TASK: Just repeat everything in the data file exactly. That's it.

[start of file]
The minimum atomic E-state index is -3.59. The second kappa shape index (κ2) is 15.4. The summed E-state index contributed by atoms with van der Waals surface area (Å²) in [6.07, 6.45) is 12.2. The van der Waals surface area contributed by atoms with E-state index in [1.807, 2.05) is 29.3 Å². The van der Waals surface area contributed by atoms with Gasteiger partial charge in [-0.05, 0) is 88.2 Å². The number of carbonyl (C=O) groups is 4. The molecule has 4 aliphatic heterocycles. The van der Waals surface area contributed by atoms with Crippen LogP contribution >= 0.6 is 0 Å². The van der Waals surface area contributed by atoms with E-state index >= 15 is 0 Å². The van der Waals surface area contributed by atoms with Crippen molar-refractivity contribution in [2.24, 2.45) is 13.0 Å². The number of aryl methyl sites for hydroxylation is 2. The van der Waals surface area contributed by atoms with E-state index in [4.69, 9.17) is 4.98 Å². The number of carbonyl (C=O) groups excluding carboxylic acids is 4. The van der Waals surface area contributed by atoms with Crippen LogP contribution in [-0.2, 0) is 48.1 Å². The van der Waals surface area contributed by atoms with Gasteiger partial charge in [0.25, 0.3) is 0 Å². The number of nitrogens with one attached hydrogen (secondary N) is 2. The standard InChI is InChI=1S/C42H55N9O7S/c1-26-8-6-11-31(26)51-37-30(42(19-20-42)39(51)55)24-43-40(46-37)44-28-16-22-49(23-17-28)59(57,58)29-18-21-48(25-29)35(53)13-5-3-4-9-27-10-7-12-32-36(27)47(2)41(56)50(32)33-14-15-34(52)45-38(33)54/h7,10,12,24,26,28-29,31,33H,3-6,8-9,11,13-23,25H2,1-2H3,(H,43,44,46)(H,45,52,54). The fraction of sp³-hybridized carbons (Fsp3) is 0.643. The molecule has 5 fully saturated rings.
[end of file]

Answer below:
The minimum atomic E-state index is -3.59. The second kappa shape index (κ2) is 15.4. The summed E-state index contributed by atoms with van der Waals surface area (Å²) in [6.07, 6.45) is 12.2. The van der Waals surface area contributed by atoms with E-state index in [1.807, 2.05) is 29.3 Å². The van der Waals surface area contributed by atoms with Gasteiger partial charge in [-0.05, 0) is 88.2 Å². The number of carbonyl (C=O) groups is 4. The molecule has 4 aliphatic heterocycles. The van der Waals surface area contributed by atoms with Crippen LogP contribution >= 0.6 is 0 Å². The van der Waals surface area contributed by atoms with E-state index >= 15 is 0 Å². The van der Waals surface area contributed by atoms with Crippen molar-refractivity contribution in [2.24, 2.45) is 13.0 Å². The number of aryl methyl sites for hydroxylation is 2. The van der Waals surface area contributed by atoms with E-state index in [4.69, 9.17) is 4.98 Å². The number of carbonyl (C=O) groups excluding carboxylic acids is 4. The van der Waals surface area contributed by atoms with Crippen LogP contribution in [-0.2, 0) is 48.1 Å². The van der Waals surface area contributed by atoms with Gasteiger partial charge in [0.25, 0.3) is 0 Å². The number of nitrogens with one attached hydrogen (secondary N) is 2. The standard InChI is InChI=1S/C42H55N9O7S/c1-26-8-6-11-31(26)51-37-30(42(19-20-42)39(51)55)24-43-40(46-37)44-28-16-22-49(23-17-28)59(57,58)29-18-21-48(25-29)35(53)13-5-3-4-9-27-10-7-12-32-36(27)47(2)41(56)50(32)33-14-15-34(52)45-38(33)54/h7,10,12,24,26,28-29,31,33H,3-6,8-9,11,13-23,25H2,1-2H3,(H,43,44,46)(H,45,52,54). The fraction of sp³-hybridized carbons (Fsp3) is 0.643. The molecule has 5 fully saturated rings.